The other men in the barracks objected.
Hogan raised his hand and the men quieted down. "Objections noted. Now, I don't need to give you an explanation, but I will. Like it or not, this is still a prison camp and I'm responsible for the safety of a lot of men. If any one of us is caught, there's a chance every single one of us could be shot as spies and I mean everyone." Hogan let that sink in.
"But, the fewer of us that are directly involved, the greater the chance that won't happen. As it is, I think everyone here in this barracks probably won't be safe. So, I'm willing to transfer anyone to another barracks, no questions asked." No one stepped forward, not that Hogan expected anyone to. "Finally, the Gestapo will have fewer of us to question." That needed no further explanation. "Any questions? No? Good.
"Olsen, you'll still be our main contact on the outside, plus continue with the German lessons. Newkirk, LeBeau; sabotage, attacks and pickups. Kinch, the same, unless you're needed on the radio. The rest of you – actually, the rest of the men in camp – tunnel work and diversions. And if we have a mission where we need more people, I'll tap men from here and the other barracks."
Later that night, the four men now comprising Hogan's core group, found themselves discussing that night's events outside, away from the other men. "A lot of unhappy guys in there," Newkirk said as he lit a cigarette. "They're afraid they'll be left watching the door."
"Yeah, but it makes sense." Kinch was just hoping he would have enough time to deal with both the electronics and work on the sabotage. "The less the rest know, the less they can reveal if they're made to talk."
"Thanks for leaving us with that picture in our head," Olsen chuckled.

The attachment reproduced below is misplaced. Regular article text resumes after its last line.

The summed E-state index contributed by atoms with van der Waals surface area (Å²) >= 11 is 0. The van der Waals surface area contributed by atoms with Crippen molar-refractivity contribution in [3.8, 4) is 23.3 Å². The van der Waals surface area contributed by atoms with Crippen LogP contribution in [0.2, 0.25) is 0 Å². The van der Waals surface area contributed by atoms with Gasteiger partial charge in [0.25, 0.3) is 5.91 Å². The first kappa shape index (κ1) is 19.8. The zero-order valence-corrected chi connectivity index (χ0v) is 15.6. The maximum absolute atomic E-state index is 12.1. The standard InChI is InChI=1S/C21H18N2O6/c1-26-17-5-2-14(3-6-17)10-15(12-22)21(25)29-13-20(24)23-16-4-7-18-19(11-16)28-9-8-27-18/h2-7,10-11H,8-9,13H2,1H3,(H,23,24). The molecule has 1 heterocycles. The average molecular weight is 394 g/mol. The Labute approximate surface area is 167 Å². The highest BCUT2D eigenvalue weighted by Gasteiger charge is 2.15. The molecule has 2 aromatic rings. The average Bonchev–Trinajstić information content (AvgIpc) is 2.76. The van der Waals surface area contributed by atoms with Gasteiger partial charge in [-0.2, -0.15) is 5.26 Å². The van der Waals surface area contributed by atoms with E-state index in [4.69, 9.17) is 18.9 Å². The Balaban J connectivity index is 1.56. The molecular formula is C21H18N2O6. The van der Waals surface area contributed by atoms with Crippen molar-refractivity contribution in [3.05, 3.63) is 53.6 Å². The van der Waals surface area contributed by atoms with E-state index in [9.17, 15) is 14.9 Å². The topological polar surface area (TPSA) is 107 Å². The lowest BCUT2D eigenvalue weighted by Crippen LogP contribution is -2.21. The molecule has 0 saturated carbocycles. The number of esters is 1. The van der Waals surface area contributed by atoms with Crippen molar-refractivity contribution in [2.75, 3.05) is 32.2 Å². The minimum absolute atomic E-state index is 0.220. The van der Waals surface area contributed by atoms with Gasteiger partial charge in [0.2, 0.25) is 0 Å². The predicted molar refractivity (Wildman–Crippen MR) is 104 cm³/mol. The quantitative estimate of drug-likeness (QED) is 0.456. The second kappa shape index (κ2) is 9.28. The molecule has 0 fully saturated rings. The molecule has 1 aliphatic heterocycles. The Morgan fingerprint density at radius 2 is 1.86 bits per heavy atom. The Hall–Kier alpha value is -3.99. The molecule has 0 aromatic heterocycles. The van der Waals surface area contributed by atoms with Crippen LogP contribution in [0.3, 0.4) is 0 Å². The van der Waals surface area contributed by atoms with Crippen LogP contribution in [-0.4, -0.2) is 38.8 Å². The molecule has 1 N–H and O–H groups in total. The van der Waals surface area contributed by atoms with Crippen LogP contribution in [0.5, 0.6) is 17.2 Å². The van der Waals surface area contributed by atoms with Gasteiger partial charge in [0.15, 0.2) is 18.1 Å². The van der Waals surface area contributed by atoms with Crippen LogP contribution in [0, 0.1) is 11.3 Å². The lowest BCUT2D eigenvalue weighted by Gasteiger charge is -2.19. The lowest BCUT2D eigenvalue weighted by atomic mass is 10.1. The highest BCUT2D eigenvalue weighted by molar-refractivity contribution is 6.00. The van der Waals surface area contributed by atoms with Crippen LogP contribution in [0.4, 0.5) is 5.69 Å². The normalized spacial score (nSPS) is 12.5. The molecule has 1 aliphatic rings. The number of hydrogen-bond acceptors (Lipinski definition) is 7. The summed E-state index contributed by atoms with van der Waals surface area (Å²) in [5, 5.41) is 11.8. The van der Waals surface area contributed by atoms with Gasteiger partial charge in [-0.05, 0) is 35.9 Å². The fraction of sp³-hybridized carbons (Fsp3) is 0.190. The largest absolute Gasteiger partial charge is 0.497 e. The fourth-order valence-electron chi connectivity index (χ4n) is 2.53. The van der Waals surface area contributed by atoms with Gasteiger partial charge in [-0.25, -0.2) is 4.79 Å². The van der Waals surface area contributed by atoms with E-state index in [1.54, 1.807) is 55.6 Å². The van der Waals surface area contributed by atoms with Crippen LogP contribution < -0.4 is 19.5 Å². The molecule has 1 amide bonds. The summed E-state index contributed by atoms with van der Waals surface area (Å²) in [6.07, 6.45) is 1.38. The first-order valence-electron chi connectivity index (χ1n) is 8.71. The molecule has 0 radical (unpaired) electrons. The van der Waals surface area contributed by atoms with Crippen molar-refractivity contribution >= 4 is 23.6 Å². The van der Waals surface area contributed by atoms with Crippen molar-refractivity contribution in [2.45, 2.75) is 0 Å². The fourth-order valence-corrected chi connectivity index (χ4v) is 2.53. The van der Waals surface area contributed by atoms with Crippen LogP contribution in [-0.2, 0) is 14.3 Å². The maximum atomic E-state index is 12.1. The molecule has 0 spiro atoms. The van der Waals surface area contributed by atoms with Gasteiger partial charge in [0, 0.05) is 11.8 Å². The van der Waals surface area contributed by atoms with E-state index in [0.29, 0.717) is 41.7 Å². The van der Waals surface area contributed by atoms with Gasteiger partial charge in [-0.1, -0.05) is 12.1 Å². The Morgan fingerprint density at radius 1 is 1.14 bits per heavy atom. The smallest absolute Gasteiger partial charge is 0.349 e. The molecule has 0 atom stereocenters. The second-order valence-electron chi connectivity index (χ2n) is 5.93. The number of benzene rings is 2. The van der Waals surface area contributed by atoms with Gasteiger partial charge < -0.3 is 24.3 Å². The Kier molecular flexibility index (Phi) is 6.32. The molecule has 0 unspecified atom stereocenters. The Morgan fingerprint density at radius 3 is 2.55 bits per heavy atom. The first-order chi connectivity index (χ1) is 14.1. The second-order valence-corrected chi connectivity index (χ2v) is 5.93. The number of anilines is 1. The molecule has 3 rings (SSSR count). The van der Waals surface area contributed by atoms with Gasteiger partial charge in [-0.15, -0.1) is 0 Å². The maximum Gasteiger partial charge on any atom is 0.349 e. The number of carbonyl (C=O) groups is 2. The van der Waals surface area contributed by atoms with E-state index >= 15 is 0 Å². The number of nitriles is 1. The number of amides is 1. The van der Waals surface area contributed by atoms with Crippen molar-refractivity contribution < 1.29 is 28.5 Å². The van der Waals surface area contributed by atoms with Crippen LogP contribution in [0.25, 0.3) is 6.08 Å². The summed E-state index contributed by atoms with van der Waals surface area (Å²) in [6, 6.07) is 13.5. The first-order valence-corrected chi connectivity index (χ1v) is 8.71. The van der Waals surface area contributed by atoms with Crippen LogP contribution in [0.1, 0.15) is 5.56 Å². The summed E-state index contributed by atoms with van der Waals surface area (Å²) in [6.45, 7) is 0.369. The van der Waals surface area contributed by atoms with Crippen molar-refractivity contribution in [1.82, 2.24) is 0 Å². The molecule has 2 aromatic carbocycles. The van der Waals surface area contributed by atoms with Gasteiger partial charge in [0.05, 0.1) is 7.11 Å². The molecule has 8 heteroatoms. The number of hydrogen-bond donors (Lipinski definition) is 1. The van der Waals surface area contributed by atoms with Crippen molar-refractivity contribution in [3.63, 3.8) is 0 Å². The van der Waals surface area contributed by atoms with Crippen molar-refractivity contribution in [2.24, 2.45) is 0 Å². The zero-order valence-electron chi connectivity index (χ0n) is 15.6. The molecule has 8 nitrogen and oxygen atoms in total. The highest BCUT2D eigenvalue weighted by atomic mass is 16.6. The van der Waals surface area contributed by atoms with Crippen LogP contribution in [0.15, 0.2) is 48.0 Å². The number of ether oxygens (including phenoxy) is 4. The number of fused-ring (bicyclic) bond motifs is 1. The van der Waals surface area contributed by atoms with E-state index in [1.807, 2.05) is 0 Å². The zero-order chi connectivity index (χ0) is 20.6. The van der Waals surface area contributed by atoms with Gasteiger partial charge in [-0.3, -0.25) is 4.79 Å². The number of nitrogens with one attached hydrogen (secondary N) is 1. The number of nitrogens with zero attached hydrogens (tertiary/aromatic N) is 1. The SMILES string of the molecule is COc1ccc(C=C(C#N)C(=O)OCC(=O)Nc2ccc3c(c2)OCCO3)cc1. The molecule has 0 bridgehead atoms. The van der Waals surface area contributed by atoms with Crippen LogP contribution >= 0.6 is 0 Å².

"I don't know if the rest of the camp is really safe, Kinch." LeBeau shivered and blew on his hands. "Most of the barracks have tunnel entrances. They all know not to escape."
"Everyone is in on it," Olsen agreed, "But I'd rather be doing something, even if it's digging dirt or forging currency, than sitting here for God knows how long, wishing for the war to end. I think it's worth the risk."
They all agreed with Olsen. After all, they could count the number of new prisoners "sent" back to England on one hand.
LeBeau cornered Olsen before they returned to the barracks. "How are things going with your mademoiselle?"
"Qu'est-ce que c'est swimmingly?"
"No problems, Louis. We had a bit of a rough spot one night, but no. No problems."
"I'm happy for you, mon ami. And it will still be our little secret. Comprends?" LeBeau asked.
"Je comprends, Louis. Thanks. I..." The door to the barracks opened and Hogan poked his head out.
"Olsen, I have a job for you."
"Sure, Colonel." Olsen and LeBeau went inside.
"We just got word that an Underground unit is sending an escapee from Stalag Five this way. I need you to meet him and then make the switch. You'll have to go under the wire. There are too many guards out by the tunnel entrance tonight."
"Got it." Olsen couldn't be happier. A switch meant another stay with the Schnitzer's, and another visit with Heidi. "I'll need a diversion to get to the wires."
"Already set. Newkirk will pretend to faint at roll call and when Schultz is occupied, you take off. Schultz will then call out the dogs and they'll pick up our guest. We'll let Oscar know when to bring you back."
"Sounds good, Colonel." Olsen thought of something. "What's the guy's name, Sir? So I don't spook him."
"Carter, Olsen. Lieutenant Carter."
(1)The Collector General
A/N Guess I could have called this a prequel! To see how Carter ended up staying in camp, and how he became a sergeant, please read The Informer, Pt. 2.